ProfoundSilence

Senior Member
Whoa, where are the personal attacks coming from all of a sudden? It seems Mike's classes are generally well loved on this forum, and that's great. But is it such a stretch to assume that not everybody will love them, and that the people who don't may have their valid reasons for not doing so too? Teaching styles are a subjective thing. What suits one might not suit another. And neither one is wrong. Either a teaching style suits you, or it doesn't.
Like I said, it's totally understandable if Mike's style doesn't work for someone. 100% understand that - however, how does a person get 10 classes and then suddenly realize this?

"He calls this a "Masterclass" of all things. And he wants to charge you for sitting for 4 hours chatting away. On top of that you need to put up with endless verbal diarrhoea, unfunny sexual metaphors and constant whiskey drinking. It's the worst source pedagogically from a relatively unsuccessful composer that never managed to develop a voice of his own. Yea, let's learn from this guy. I have wasted my money because I read threads like yours. "

I mean, this person was literally brain dead enough to buy 10 classes to figure this out, followed by throwing all kinds of shots at Verta. If this person has 40 hours of Verta's videos and didn't learn anything, than they either have a learning disability(understandable) or they know everything(less likely). Some of mike's casual tips in these classes end up being worth more than the original class itself - so to call it a waste is just plain ridiculous. If you're wondering where the personal attacks came from, look no further. I'm being blunt about this, because it would be akin to someone buying 10 spitfire libraries before deciding that "spitfire libraries are worthless, and I wasted money because of posts like these!"

"Yea, let's learn from this guy." <---- this has to be single handedly one of the biggest "punch me" signs the person could have possibly added to their already pointless post. And I think given how much the person has said about Verta, nobody has even insulted this nobody - or asked to hear their music, let alone criticized it. Mostly just people agreeing that they are a complete moron for buying 10 classes then raging.
 

MartinH.

Senior Member
For what it's worth, I found Thomas Bergersen's three page pdf article posted on SampleLogic (unfortunately not available anymore) much more helpful.
Thanks for the recommendation! I'll check it out.


(unfortunately not available anymore)
"Not with that attitude" as I like to say :)


If you have hints how the other parts in the series are named, we might find them as well.
 
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muk

Senior Member
Thanks for the link Martin! Good to have the pdf around again. I haven't seen the other parts of the series, but at the moment I am looking for them on wayback machine. Thanks for the idea.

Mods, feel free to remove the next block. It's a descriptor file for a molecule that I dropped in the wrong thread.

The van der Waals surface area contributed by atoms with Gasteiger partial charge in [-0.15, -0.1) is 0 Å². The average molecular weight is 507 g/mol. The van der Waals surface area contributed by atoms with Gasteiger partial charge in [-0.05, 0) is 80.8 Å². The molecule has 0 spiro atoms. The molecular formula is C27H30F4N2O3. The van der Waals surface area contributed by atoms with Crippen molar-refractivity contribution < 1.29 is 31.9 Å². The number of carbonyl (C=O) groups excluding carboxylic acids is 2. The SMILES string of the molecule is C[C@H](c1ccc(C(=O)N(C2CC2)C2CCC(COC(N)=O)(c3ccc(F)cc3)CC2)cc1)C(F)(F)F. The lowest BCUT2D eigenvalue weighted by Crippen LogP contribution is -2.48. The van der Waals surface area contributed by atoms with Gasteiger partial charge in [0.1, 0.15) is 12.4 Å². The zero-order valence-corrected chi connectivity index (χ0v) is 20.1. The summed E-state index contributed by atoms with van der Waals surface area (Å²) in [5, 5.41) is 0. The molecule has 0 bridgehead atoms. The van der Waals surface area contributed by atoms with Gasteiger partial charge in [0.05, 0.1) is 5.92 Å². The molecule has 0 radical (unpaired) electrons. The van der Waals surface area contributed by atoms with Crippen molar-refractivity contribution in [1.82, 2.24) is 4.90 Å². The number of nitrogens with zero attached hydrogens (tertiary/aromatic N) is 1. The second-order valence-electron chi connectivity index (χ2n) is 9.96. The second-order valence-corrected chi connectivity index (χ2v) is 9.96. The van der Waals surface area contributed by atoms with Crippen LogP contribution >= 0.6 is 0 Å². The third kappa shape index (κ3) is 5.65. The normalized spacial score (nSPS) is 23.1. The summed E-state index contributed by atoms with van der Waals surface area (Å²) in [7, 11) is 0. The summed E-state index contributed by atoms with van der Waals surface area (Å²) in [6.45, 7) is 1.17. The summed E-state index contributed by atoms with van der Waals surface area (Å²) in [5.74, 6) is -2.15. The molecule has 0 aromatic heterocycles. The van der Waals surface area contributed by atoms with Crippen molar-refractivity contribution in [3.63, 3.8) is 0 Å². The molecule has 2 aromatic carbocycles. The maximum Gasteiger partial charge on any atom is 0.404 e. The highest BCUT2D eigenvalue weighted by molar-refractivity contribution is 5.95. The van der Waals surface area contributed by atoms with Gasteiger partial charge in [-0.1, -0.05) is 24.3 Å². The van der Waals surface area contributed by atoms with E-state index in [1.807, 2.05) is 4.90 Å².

robgb

I was young once
You seem to be praising Mike's courses a lot. Let me give you my 2 cents and say it as it is. I have 10 of his courses and it's all just tips and tricks without any structure. In fact, they are all live streams where he is mostly just answering questions. He calls this a "Masterclass" of all things. And he wants to charge you for sitting for 4 hours chatting away. On top of that you need to put up with endless verbal diarrhoea, unfunny sexual metaphors and constant whiskey drinking. It's the worst source pedagogically from a relatively unsuccessful composer that never managed to develop a voice of his own. Yea, let's learn from this guy. I have wasted my money because I read threads like yours.
Personally, I find that sitting for four hours and listening to a guy chat about things he clearly knows about to be some of the best kind of teaching there is.

Your definition of success may be different than mine, but whether or not he fulfills that definition is largely irrelevant. If the information is valuable, the information is valuable, and in the business of Hollywood I've noticed that MANY composers don't develop a voice of their own but instead do what their director requests of them by essentially copying the temp score they've been using for the last year. So I'm not really sure what your point is in that regard. The movie business is ALL ABOUT imitating other money-making movies, and the composition game is no different.

From the couple of classes I've taken of Verta's (including a truly great How to Compose a Score in 7 Days [or something along those lines]) the information passed on was extremely valuable, and was much like looking over the composer's shoulder as he scored an actual film.

I get that you don't like Verta's classes, but some people do, and there's really no need to insult the guy to make your point.